The drawstring skirt is about the easiest thing in the world to make, so it’s a great starting point for building up your “sewing without a pattern” confidence. Unfortunately, it’s also one of the least flattering skirts to wear. It will pass for an underskirt, and it’s good if you’re in a hurry or sewing for children. (You might, however, have to explain the idea of drawstrings to the child repeatedly, as I found out during Oliver! – children have grown up in some sort of “all elastic, all the time” universe and are confounded by clothing that needs periodic adjustments. “My skirt fit yesterday and today it falls off.” “Did you tie the drawstring?” “Yes.” “Tight?” “Yes!” “Really?” “Um….”)
In addition to all your normal sewing stuff, you should have a large, blunt tipped need available, or a really enormous shoe-lace. Here we go!
Those numbers are for human sizes, btw. For a doll, you only need to add a half inch to the Waist to Ground measurement. (I’ve cut two panels, even though I’m working with a doll. I’m not entirely sure why I’m choosing to sew more seams than I have to, but it does make it easier to see that there’s a front and a back, I guess.)
I should note something here: selvedge edges sometimes shrink at a different rate to the rest of the fabric in the wash. Some people choose to cut them off rather than use them for this reason. I find that with a plain weave cotton broadcloth, it’s usually not a problem, so I leave them because that’s one less place I have to sew. With something complicated, like a brocade, it’s generally best to avoid them. You shouldn’t be making a skirt like this out of brocade anyway. It will look a mess. Plain-weave cotton, like broadcloth or calico, is definitely your best bet on a drawstring skirt. If you’re planning on going to a ren faire, try to avoid anything with little flowers or patterns on it. Trust me – you’ll end up looking sort of “little renaissance festival on the prairie”. Even if your fest is on a prairie, it’s just not right.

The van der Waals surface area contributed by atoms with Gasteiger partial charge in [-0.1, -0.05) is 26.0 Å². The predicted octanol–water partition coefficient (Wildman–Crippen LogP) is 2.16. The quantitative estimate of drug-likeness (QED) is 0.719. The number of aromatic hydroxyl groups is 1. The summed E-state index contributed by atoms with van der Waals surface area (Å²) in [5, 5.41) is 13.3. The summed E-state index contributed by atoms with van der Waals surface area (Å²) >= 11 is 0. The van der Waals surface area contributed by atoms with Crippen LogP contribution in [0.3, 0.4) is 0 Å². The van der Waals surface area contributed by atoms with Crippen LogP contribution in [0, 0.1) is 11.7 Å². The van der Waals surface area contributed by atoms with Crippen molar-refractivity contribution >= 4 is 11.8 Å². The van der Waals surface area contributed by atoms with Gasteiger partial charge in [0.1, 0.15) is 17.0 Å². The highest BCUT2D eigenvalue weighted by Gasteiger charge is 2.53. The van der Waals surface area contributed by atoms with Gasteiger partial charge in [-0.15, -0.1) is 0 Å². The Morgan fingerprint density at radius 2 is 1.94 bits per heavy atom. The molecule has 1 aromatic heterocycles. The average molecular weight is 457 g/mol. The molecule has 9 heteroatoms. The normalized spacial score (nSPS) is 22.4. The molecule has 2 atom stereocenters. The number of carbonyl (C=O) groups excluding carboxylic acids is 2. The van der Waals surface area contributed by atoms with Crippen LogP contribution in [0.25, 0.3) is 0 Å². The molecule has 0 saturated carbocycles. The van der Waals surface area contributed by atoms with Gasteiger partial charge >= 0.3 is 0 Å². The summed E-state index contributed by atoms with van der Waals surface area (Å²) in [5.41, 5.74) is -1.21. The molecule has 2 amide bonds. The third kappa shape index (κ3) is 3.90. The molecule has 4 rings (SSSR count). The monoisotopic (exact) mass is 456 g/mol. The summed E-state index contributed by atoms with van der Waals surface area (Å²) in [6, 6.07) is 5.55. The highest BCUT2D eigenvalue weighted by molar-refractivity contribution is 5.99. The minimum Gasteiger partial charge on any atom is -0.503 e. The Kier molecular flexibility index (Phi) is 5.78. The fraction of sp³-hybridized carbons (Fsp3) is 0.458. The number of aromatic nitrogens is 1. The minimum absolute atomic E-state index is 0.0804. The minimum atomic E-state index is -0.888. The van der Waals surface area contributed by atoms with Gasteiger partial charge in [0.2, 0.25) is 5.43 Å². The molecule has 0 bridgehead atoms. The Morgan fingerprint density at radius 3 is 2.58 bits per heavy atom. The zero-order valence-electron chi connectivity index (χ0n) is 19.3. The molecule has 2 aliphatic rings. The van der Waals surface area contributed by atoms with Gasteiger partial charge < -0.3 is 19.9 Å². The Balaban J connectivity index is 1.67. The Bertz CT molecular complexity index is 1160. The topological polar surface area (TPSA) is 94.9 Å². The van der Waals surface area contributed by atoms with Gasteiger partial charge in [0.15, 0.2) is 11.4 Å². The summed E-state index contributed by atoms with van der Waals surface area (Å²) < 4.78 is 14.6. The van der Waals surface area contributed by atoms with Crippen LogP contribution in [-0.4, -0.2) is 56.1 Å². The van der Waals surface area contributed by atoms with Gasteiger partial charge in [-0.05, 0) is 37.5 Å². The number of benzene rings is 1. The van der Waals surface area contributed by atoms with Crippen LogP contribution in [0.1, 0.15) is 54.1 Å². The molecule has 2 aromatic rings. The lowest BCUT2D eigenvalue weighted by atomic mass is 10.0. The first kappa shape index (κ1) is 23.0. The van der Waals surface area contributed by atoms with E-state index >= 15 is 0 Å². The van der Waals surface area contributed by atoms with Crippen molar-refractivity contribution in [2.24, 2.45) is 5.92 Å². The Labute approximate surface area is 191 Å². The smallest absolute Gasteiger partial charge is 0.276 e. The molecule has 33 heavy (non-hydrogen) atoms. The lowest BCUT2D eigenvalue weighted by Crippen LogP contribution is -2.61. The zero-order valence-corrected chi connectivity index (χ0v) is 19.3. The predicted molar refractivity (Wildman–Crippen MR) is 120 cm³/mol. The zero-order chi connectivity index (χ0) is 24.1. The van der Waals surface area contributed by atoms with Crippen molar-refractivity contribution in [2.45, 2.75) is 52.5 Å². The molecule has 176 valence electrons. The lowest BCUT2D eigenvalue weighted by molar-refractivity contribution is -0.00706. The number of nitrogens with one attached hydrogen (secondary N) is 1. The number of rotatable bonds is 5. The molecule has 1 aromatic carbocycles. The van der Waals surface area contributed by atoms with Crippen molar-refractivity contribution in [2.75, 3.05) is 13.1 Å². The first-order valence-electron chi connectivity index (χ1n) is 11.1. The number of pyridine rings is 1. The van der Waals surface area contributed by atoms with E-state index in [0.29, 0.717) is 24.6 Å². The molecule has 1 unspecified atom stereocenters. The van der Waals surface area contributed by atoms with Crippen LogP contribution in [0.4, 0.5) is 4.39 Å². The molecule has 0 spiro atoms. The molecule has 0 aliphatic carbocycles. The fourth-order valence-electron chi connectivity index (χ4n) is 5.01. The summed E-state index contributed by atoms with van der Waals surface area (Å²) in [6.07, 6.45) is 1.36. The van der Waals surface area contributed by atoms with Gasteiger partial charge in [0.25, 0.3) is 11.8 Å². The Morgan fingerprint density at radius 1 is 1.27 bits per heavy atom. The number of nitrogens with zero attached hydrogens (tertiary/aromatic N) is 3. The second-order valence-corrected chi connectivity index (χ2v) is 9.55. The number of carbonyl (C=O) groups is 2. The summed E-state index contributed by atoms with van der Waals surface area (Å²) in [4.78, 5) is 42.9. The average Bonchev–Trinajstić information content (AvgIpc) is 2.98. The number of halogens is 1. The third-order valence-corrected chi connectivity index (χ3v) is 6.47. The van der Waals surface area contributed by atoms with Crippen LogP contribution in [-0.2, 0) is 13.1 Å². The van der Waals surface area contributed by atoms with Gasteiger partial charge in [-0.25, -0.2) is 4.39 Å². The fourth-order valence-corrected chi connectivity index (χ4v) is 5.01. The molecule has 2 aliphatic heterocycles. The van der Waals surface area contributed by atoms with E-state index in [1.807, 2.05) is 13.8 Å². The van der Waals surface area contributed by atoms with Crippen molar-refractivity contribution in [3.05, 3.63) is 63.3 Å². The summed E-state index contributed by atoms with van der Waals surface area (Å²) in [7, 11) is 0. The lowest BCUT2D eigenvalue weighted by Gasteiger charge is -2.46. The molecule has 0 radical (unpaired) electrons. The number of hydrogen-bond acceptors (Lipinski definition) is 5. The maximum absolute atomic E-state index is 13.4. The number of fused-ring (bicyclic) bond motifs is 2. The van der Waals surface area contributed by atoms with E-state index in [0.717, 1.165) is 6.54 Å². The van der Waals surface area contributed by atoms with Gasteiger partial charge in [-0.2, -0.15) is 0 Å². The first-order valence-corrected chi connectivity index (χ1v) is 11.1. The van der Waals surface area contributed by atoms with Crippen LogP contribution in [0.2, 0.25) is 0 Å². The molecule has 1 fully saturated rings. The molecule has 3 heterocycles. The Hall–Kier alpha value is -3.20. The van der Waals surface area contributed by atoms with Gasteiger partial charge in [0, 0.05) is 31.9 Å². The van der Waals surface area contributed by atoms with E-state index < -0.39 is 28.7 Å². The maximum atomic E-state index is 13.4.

Hand bound eyelets, through a fabric this thin, take about a minute each once you learn how to do them. They look nifty, and they stand up to a lot of strain. You can learn how to make them by following the Skills links at the top of the article.
Yay! You’re done! Well, that is, if you have a one panel skirt with selvedge at the bottom, you’re done because that selvedge is your hem. If you couldn’t get away with that trick, you’ll need to add a hem. The bare minimum you can do is to run a zig-zag stitch over the edge, as we did for the waist casing. Personally, I’d recommend a turned hem – it’s a really good skill to learn anyway, and it’s not too traumatizing. ;)